A Rare Nativity

by Sam Beeson

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Hardcover SKU 5136435

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Product Description

We've all heard the song "The Twelve Days of Christmas," and we've all seen the traditional Christmas creche. Now, author Sam Beeson and photographers Nina and Terral Cochran combine these two classic Christmas icons to create A Rare Nativity.

Upon reading the first lines of the book, it's clear the narrator holds a bitter grudge as he sends his enemy crude and discarded gifts:

On the first night of Christmas I gave my enemy a briar from a tanglewood tree.

On the second night of Christmas I gave my enemy two broken eggs.

Night after night the "gifts" pile up - shards of glass, rusty nails, gnarled twigs, and more. What the narrator's enemy decides to do with each of these odious gifts is nothing less than a Christmas miracle. The photographic creation of the rare nativity at the end of the book is both a work of art and a wonder to behold.

Forgiveness is something we all need to give and receive, and A Rare Nativity opens our eyes to the act of forgiveness and the true meaning of Christmas. It's a universal message to be shared with readers of all ages. Christmas is a season for giving. Make it a forgiving season.

About the Author

Sam Beeson

Sam Beeson gives himself annual writing assignments. In 2005, he wrote a poem a day. In 2007, he wrote about his wife every day. In 2015, each day he wrote a handwritten letter to someone new. Sam teaches high school English and loves reading the journals of his ancestors.

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Average rating:

(based upon 5 reviews)

Unique Christmas Book
By , Submitted on 2015-12-03

This book is . . . well, a little different. It took a while of letting it settle in for me to appreciate it. Oh, I got the surface message right away, but it's just not the kind of book that comes out a grabs you from the first. The photos are not all that compelling (they aren't even color). The idea that these are gifts you give to your enemy makes it sound petty and childish. But these two things--the concept and the stark photos of trash--are the meaning of the book. I'm not going to tell you that meaning. I'm just going to tell you to dig a little deeper. Don't turn away from this book simply because you think you can't relate, because we all can. This message of forgiveness and the Atonement truly is "An unexpected twist to the 12 Days of Christmas."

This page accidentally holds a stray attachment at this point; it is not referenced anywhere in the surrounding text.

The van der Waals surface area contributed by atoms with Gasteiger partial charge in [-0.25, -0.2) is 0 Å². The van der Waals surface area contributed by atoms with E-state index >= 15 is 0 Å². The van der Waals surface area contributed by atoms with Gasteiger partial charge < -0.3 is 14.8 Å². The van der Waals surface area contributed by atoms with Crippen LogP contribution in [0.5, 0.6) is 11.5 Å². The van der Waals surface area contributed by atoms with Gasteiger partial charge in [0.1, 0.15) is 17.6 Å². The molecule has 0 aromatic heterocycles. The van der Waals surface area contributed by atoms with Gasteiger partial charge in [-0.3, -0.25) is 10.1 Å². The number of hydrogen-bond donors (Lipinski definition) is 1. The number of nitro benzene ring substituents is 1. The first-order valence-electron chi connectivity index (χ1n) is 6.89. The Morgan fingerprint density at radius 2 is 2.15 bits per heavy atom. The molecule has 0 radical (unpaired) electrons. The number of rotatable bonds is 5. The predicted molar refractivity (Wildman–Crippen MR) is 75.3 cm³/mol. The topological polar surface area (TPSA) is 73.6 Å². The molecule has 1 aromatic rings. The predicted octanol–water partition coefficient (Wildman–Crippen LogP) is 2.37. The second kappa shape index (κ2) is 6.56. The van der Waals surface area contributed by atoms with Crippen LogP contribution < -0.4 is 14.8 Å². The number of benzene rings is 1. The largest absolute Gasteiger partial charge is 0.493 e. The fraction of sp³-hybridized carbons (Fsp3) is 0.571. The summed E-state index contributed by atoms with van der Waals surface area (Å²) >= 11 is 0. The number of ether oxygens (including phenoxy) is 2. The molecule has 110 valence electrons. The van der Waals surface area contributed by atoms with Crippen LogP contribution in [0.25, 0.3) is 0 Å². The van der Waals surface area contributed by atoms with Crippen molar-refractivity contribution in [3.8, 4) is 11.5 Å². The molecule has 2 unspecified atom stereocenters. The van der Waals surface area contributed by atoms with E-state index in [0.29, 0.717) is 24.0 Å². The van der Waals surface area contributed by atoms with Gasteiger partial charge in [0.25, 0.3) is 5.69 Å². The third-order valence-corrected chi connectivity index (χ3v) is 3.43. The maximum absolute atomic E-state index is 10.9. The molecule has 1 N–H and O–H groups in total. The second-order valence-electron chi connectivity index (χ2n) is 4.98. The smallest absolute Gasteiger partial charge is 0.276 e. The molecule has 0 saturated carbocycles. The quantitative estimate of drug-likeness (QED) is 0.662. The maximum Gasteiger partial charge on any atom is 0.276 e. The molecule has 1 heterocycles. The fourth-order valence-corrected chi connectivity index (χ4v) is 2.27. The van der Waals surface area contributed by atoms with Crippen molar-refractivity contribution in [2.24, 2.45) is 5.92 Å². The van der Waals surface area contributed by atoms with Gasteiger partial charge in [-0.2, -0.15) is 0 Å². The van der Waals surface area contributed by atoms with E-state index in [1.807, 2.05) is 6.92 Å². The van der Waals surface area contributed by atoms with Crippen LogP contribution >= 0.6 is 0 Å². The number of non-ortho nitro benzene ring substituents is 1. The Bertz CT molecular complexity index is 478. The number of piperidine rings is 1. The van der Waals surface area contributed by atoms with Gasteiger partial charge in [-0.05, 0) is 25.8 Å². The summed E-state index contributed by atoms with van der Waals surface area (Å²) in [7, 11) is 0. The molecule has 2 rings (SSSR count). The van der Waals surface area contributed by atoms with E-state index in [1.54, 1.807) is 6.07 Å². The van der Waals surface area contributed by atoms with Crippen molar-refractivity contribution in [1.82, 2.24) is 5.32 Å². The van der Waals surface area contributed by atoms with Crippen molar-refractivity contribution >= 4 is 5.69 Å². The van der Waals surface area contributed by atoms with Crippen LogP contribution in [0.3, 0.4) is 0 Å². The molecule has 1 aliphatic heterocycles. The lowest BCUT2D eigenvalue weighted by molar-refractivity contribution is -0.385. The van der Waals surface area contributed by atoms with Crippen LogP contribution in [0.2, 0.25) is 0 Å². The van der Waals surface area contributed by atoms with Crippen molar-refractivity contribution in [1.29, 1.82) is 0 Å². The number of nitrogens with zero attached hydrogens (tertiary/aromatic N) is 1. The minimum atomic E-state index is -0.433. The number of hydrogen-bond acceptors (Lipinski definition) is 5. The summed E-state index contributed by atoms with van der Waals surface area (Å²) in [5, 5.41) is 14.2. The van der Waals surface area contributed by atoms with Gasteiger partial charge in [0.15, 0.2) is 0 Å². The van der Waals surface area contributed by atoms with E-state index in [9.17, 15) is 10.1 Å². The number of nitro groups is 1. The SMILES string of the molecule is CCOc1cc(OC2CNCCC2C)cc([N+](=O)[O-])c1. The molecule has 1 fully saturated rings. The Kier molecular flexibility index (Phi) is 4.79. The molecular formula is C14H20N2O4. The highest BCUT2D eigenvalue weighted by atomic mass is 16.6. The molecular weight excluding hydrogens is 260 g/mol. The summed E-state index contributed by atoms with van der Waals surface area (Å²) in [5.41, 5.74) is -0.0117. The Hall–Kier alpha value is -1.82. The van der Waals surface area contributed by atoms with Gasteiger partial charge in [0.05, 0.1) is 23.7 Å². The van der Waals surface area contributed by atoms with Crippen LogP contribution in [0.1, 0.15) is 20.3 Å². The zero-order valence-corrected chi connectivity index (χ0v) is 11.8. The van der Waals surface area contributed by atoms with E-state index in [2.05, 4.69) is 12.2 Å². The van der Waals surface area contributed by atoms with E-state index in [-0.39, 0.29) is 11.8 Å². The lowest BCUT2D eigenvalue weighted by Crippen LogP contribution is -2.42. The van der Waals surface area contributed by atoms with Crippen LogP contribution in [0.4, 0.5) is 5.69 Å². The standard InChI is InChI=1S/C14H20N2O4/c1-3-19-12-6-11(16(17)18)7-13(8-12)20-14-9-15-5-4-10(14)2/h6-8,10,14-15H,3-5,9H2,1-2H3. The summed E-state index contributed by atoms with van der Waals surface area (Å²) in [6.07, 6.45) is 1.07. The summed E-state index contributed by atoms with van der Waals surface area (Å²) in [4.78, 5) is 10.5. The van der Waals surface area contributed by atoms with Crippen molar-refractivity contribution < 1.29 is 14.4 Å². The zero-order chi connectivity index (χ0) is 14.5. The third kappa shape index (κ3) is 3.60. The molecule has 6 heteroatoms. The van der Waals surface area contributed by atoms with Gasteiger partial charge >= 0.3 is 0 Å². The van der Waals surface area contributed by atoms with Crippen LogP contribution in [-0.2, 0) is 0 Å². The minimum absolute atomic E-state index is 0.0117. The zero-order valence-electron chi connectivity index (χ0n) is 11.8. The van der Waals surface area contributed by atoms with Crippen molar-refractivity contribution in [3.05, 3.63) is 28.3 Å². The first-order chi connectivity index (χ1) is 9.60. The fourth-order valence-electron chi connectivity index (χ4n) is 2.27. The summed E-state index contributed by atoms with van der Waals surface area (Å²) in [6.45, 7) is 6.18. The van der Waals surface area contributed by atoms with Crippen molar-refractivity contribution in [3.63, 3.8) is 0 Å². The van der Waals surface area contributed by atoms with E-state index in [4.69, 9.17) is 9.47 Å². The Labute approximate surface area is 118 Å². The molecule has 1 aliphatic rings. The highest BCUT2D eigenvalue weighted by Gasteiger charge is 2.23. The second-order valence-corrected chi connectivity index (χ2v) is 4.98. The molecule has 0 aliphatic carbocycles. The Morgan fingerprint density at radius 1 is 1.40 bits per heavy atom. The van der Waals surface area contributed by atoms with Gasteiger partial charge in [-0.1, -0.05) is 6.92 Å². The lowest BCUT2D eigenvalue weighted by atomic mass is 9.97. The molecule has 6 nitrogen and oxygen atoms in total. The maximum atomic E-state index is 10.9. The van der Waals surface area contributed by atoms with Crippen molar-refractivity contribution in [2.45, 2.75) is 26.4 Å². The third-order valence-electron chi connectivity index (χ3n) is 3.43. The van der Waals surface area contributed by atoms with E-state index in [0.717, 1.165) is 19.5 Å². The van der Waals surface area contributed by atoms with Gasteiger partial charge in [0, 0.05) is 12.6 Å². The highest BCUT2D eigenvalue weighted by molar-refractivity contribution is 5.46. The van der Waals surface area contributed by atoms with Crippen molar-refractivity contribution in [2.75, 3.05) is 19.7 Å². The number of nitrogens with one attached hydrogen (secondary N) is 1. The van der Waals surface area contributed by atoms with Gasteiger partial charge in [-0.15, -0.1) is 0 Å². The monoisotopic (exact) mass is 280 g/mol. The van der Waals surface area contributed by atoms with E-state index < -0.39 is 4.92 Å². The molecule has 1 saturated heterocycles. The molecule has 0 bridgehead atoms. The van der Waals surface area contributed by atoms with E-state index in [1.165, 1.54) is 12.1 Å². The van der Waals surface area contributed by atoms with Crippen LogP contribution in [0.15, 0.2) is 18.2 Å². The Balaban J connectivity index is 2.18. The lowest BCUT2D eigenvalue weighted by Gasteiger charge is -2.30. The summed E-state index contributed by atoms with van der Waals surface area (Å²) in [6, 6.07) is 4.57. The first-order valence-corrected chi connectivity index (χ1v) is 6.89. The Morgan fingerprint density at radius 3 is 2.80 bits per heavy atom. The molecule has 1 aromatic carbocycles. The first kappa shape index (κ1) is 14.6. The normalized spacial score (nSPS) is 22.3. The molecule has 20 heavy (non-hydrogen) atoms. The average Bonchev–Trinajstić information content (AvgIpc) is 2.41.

*I received a complimentary copy in exchange for my honest review.

By , Submitted on 2015-11-23

This book had me curious from the get go. Just the title alone caught my attention, although I had my doubts about it. Then, when I opened it and began to read, my doubts rose. I couldn't see how this book would pull together all the "gifts" that were given to an enemy into something beautiful. It surprised me and I was touched at the end and ashamed at my judgements. This book has a very poignant, sweet message on forgiveness. It is a great book that is for everyone of all ages, especially those have been or who have hurt someone. It is a beautiful way to look at forgiveness.

Great Message!
By , Submitted on 2015-11-10

This is a book that doesn't take long at all to read but the message will stay with you for a long time after that. For each of the twelve nights of Christmas, the author gives something to his enemy and, as you can imagine, they aren't great: broken eggs, old potatoes, shards of glass, rusty nails, etc. At the end of that, he's feeling satisfied with himself. Then, there's a knock at his door and a packaged gift from his enemy. As he opens it, he learns a powerful lesson about forgiveness and the true meaning of Christmas.

The photos help convey the author's frustration with his enemy and what the enemy was able to make of those gifts at the end. I read this with my children and they enjoyed the message as well. This is a book we will read each Christmas for many years to come!

I received a copy of this book to review. My opinion is 100% my own.

A unique twist on Christmas
By , Submitted on 2015-11-04

When I started this book, I wondered what in the world I was reading. This is unlike any Twelve Days of Christmas version I've ever read. The book begins with the narrator giving his enemy trash-- a briar from a tanglewood tree, rusty nails, rotten eggs, etc. I wondered if this was meant to be a Halloween story or a joke, but then it all made sense. What this enemy chooses to do with this garbage is touching and heartwarming. This person truly exhibits a positive attitude and sees the world in a "glass half full" way. I was teary-eyed at the lesson learned and the outcome. What a great and touching story. There are many discussions that can be had with family (especially children) because of this book.

*I received a copy in exchange for an honest review*

A piece of art.
By , Submitted on 2015-10-22

Beautiful words, beautiful artwork, beautiful photography, and a beautiful message. Great for anyone wanting to share the message of mercy and forgiveness at Christmastime. A new classic. Loved every page.

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